post #6 of 39
I use dill the most and in many different ways.  I use it in compound butters, fish dishes, lamb dishes, chicken dishes, potato salad, and it's my preferred herb for omelets.  I don't like it in tzatziki but it's often made with it.

Marjoram is like a really mild oregano, I don't bother with it much but I use it if it falls into my hands.

Tarragon reminds me of licorice, I don't have much use for it although those who love it seem really enamoured with it.  

Sage is like cilantro to me, I can't stand the stuff although it's very fragrant and I can see why other people like it. 

"You are what you eat, so don't be fast, cheap, easy, or fake."

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post #7 of 39
I rarely ever use sage and if I do, it's a tiny amount.  I can't stand the smell or the taste in large quantity. (Funny Koukou, I love cilantro but sage makes me nauseous.)

I use marjoram occasionally.

I love dill.  I like to put it in hamburgers, in dips, and salads.

I don't know that I've ever had tarragon.
post #8 of 39
I wouldn't be so quick to list any herb as a usual suspect, HomeMadeCook. You might be surprised at the number of people who wouldn't know basil from bergamot. And, if you're ready to face an on-coming freight train, just ask Koukouvagia about the great oregano war.

I not only use, I grow all four that you listed. Or should say did. Marjoram is, as somebody mentioned, just a mild version of oregano. I used to use a lot of it in the dried form. But once you start using fresh oregano there isn't much need for the other, IMO. So, this year, when I rebuilt the herb garden, I left the marjoram out.

Generally speaking, in any dish that calls for marjoram, you can substitute savory with no ill effects.

Allie: Tarragon is used in all sorts of things, including many classic sauces (such as bearnaise), directly in salads, etc. It has a licoricy flavor. Imagine if you could have the flavor of anise seed in a fresh form, and you'd be fairly close. Although tarragon often perks otherwise dull things up, the way lemon juice does, it can be fairly assertive. As with basil, the dried version is totally different and, IMO, worthless. Also as with basil, it can turn black if it sits around after cutting, so you want to do that at the last moment.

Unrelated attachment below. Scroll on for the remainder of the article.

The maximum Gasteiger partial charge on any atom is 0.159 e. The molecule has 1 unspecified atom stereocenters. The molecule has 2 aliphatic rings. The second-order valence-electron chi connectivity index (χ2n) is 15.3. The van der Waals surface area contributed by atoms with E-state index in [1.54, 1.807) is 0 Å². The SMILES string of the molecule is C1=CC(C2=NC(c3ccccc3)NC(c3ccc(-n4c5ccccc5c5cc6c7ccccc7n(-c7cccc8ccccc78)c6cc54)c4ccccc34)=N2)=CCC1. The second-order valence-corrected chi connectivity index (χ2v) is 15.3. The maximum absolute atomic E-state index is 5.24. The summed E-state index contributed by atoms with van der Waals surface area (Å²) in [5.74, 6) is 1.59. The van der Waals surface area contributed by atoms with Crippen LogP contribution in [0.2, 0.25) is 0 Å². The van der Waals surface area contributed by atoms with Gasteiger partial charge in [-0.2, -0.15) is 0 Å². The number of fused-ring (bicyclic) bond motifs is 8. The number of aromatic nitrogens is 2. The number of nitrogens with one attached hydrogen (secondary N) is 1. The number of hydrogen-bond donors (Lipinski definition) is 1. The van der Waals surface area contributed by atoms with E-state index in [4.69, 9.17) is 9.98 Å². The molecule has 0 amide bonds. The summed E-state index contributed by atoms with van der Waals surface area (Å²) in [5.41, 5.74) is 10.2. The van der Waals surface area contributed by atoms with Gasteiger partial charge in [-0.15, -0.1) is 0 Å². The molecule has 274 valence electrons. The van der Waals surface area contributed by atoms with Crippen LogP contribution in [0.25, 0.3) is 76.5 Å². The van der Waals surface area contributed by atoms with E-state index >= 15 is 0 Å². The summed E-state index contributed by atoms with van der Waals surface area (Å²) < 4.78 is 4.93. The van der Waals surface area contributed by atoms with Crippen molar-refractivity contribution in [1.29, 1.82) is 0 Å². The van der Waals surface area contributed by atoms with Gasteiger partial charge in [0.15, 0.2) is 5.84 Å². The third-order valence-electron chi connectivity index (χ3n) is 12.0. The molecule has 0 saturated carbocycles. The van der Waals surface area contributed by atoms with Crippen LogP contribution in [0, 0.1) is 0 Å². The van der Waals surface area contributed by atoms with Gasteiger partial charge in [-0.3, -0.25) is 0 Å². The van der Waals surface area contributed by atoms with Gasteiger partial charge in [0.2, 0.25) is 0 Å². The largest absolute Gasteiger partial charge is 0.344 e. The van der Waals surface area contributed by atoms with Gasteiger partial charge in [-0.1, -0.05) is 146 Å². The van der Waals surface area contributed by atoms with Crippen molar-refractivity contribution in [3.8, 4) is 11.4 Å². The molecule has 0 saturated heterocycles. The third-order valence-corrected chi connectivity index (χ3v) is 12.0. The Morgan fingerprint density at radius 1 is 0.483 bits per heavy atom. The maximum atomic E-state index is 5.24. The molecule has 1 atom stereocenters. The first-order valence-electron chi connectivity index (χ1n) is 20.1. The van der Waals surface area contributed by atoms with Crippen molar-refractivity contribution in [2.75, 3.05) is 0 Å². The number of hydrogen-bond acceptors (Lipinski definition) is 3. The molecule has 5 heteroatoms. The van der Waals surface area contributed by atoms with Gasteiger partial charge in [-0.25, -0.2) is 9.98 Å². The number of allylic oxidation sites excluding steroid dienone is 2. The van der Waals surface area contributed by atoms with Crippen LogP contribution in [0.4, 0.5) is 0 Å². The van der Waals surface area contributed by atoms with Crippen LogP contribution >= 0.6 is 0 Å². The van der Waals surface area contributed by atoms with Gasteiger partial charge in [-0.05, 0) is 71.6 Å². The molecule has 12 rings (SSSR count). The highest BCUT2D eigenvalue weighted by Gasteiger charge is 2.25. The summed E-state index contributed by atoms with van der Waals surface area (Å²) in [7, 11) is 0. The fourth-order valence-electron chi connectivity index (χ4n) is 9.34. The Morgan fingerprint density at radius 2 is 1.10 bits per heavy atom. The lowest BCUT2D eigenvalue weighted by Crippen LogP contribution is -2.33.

They have taken the oath of the brother in blood, in leavened bread and salt. Rudyard Kipling
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post #9 of 39
Quote:
Originally Posted by KYHeirloomer View Post

I wouldn't be so quick to list any herb as a usual suspect, HomeMadeCook. You might be surprised at the number of people who wouldn't know basil from bergamot. And, if you're ready to face an on-coming freight train, just ask Koukouvagia about the great oregano war.

 

There you go now, bringing up old controversies.  I stand by my right to put oregano in anything and everything.  It would be nice to have constant access to fresh, but I make do with drying wild oregano I pick while hiking in greece during the summers.  Oregano sits right next to my salt shaker and pepper mill near the stove.  I reach for it often.